End of the road for cowboy car clampers

Much trailed in the press this morning, the formal announcement finally arrived in my RSS reader.

“End of the road for cowboy car clampers” screamed the headline.

Sounds good – clamping down (hur!) on the cowboys who do much to ruin the industry and let formally licensed companies carry on subject to sensible regulations. A win-win, as the motorist gets sensible regulations, while private land owners retain some protection from trespassers.

Oh, hang on – that isn’t what is planned.

The government plans to make it totally illegal to clamp cars on private land (public land will still use clamping) and also make it illegal to remove a car seemingly dumped on private land.

Now, if motorists were being unfairly clamped on property that is advertised as a car park for all to use, then yes, I would agree that there is a dire problem that needs urgent action.

But that isn’t what happens.

What actually happens is that motorists are trying to avoid paying parking fees by dumping their cars on other people’s private property without even bothering to ask permission.

That is a totally different situation – and I am slightly at a loss to understand why the person who owns the land should be banned from removing “rubbish” that is dumped on it.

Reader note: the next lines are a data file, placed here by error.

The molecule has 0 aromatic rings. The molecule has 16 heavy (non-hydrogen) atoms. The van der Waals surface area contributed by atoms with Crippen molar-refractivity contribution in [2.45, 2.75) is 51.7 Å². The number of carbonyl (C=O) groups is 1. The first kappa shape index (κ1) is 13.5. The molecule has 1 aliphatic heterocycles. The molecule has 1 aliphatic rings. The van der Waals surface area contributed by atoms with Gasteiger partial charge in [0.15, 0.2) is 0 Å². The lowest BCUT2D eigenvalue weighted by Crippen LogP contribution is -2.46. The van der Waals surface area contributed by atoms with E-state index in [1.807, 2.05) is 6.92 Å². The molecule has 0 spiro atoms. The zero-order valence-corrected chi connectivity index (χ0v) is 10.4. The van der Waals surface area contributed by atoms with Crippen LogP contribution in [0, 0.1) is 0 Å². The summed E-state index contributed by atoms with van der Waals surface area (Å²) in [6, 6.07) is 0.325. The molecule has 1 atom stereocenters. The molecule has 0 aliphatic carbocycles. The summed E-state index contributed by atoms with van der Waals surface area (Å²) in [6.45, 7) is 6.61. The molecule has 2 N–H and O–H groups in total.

Two stories:

I used to work in a retail store in Slough that happened to have a private car park at the back, onto which we had a back door. We had a Gentleman’s Agreement that customers could use the back door to collect heavy items they had purchased.

However, people would treat the space as a free car park, leave their cars there, go shopping then pop into our shop to buy something much later. This meant the legitimate users of the car park were either unable to use the spaces they had rented, or in too many cases, were blocked in by someone else dumping their car in the way.

As you can imagine, after a while the tenants got annoyed and the landlord brought in clampers who clamped every single car without a permit, even if only there for a few minutes. We scrapped the back-door collection and put up HUGE warning signs.

Still the motorists would presume that they could use the private property as a free car park – simply because they didn’t want to pay to use the official car parks that the council had built in the town centre.

The clampers were a huge pain in the neck as they were so aggressive – but there was a serious problem with illegal parking that needed fixing. A licensed clamper with a sensible attitude would have been better.

In another example, I used to live near a football stadium on a semi-private estate. When football matches were being played, the residents used to set up a rosta to guard the main road entering the estate and block anyone entering who wasn’t visiting residents. Why?

Because motorists saw empty private car parking spaces by the blocks of flats and would dump their cars in them. Obviously that then meant the person off out shopping in the morning could drive home and find their own personal car parking space was now occupied by persons unknown.